A new phase for the Ship’s Co.

In October 2018 we invited experts from across the world to look at our research and preparations to help us finalise the Sutton Hoo Ship plans. This phase is now much closer to completion and the final papers are being worked on ready for publication after Easter.

Now in March 2019 as we move from the planning to the construction phase, we are delighted to know that we will have enough green oak to reconstruct King Raedwald’s seventh century ship.  Plans to move and store the oak from Windsor Great Park to Woodbridge are in hand but we are not underestimating the difficulty of the logistics – or the number of volunteers we will need to help turn beautiful trees into a beautiful ship.

As well as working with the National Trust and Woodbridge Riverside Trust we have new partners in the Oxford Institute for Digital Archaeology who, as well as supporting us financially are developing an ambitious programme of 3D printing, recording the project digitally, and developing educational tools.

Work is currently underway to recruit a Master Shipwright to turn the ships plans into a reality with, we hope, a large group of volunteers to support the project.

The first step will be to build two different types of models which will test the plans and allow us to experiment with techniques and internal fixings.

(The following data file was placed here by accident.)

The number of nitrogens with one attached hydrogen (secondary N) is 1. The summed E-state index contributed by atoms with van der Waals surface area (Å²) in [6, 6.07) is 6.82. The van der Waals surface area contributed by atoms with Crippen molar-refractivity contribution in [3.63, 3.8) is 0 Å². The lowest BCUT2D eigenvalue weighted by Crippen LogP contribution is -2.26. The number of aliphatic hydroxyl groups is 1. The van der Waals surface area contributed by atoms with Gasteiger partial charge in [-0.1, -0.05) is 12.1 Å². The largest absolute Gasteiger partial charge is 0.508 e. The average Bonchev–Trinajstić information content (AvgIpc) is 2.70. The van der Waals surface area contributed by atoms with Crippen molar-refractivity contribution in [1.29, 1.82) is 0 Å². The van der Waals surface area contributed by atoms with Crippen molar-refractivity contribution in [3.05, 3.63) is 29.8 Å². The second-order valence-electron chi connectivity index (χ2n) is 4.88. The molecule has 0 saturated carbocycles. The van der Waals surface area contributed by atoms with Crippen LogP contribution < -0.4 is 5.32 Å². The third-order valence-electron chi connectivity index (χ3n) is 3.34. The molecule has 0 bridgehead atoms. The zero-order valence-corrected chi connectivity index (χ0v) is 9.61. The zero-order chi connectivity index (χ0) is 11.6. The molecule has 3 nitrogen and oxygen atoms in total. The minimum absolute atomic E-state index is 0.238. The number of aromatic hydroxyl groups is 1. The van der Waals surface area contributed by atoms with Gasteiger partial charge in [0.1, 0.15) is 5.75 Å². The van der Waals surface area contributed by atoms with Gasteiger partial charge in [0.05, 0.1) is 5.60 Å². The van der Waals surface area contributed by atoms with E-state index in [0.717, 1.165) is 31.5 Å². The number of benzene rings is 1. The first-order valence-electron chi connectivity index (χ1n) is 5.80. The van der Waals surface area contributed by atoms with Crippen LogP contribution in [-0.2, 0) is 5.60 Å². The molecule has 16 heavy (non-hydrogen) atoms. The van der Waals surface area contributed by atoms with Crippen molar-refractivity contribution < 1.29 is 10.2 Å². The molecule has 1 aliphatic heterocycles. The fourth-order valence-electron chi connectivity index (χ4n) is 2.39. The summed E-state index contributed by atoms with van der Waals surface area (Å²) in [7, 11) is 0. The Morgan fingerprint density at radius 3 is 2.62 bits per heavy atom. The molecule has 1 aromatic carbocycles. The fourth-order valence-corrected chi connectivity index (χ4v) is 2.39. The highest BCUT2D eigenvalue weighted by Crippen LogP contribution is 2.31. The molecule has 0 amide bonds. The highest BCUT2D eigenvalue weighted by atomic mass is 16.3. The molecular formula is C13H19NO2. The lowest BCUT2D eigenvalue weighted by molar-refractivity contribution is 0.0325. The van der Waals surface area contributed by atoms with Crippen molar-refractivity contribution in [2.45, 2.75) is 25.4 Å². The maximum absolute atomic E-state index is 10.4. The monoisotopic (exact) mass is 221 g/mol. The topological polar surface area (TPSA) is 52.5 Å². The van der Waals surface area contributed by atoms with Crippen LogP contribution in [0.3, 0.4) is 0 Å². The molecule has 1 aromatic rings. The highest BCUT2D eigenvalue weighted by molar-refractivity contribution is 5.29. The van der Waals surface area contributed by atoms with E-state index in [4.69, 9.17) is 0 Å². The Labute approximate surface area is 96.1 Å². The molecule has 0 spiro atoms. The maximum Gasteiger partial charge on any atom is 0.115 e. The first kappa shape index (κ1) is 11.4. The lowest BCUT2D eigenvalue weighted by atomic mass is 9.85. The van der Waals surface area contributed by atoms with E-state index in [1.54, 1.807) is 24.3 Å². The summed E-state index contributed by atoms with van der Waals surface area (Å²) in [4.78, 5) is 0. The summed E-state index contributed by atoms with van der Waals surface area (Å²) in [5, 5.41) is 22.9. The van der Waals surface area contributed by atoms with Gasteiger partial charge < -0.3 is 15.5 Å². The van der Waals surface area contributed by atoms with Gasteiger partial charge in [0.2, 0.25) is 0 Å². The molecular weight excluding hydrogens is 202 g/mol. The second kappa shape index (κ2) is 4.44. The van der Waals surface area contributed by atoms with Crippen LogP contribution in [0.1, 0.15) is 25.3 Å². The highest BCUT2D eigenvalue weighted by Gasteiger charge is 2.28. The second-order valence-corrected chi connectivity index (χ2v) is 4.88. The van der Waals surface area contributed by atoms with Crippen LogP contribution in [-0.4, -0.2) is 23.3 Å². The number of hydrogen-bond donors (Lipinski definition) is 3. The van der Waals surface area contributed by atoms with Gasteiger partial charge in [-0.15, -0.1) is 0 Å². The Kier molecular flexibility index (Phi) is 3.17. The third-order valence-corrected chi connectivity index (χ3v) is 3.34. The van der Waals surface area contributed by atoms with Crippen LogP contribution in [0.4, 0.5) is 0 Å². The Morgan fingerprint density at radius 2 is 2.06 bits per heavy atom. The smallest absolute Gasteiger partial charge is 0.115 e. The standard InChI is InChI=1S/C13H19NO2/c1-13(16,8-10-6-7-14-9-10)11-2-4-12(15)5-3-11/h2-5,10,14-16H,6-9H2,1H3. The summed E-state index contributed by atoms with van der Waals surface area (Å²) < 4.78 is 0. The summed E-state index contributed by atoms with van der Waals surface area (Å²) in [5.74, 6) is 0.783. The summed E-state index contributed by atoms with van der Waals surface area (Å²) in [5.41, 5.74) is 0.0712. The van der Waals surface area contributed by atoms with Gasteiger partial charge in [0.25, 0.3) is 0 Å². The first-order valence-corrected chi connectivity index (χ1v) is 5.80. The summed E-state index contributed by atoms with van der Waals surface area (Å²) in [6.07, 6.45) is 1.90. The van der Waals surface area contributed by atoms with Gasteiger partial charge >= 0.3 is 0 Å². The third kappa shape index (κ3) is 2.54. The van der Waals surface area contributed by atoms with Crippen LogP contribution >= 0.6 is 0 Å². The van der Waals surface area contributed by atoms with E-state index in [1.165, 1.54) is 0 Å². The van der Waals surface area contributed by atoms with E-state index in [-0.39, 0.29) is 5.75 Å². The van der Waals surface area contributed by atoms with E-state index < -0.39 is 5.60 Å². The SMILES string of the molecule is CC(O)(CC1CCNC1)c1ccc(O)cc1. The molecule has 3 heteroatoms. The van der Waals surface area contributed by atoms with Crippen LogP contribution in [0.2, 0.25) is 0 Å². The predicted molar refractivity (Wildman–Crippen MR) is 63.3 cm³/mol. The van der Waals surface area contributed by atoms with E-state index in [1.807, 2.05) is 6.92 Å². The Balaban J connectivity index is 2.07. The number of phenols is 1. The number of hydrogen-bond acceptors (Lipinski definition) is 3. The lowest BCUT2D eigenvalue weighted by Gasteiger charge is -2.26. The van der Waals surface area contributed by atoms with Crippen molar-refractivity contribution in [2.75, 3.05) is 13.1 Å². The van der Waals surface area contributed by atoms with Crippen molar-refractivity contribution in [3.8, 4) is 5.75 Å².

If you would like to volunteer or support us in any other way please contact us here

If you would like to apply for the Master Shipwright role, please go to – Link to Ship’s Co. Jobs

If you would like us to keep in touch with you, please sign up for the Ship’s Company Newsletter here – Link to Newsletter signup form


An Historic Milestone

As we advertise for a Master Shipwright we are one step closer to building this amazing reconstruction of the Sutton Hoo ship and one step closer to understanding more about our Anglo Saxon ancestors. The months and months of research to turn the historical records into a set of usable plans is coming to a close and laying the keel is now insight. This project will enrich the lives of historians and craftsmen who, like their ancestors, will be given the opportunity to work together turning raw materials into a unique and iconic ship. With the ship in our possession teams of rowers and sailors will be able to experience life on the water in the same way as the Anglo Saxons providing a greater insight into their way of life.

We will provide a comprehensible, informative and entertaining means of engaging the public, including involvement of people of all ages and abilities and increasing understanding and appreciation of Anglo-Saxon life and culture.  In order to maintain the integrity of the project it will be overseen by academic and shipbuilding experts, but work will be organised in a way that enables local people to engage in all stages, either through active participation in the build process or activities such as recording, interpretation or guiding. We will employ professional shipwrights for the critical parts of the build and we expect apprentices and students to benefit from working on it.  In order to gain maximum project benefits we are working with the National Trust and with our sister charity, Woodbridge Riverside Trust (WRT), who will be responsible for example, for guiding, exhibitions and talks.

The reconstruction that we will build will be a beautiful object, of impressive size and proportion, as well as having a serious scientific purpose, what more can we say…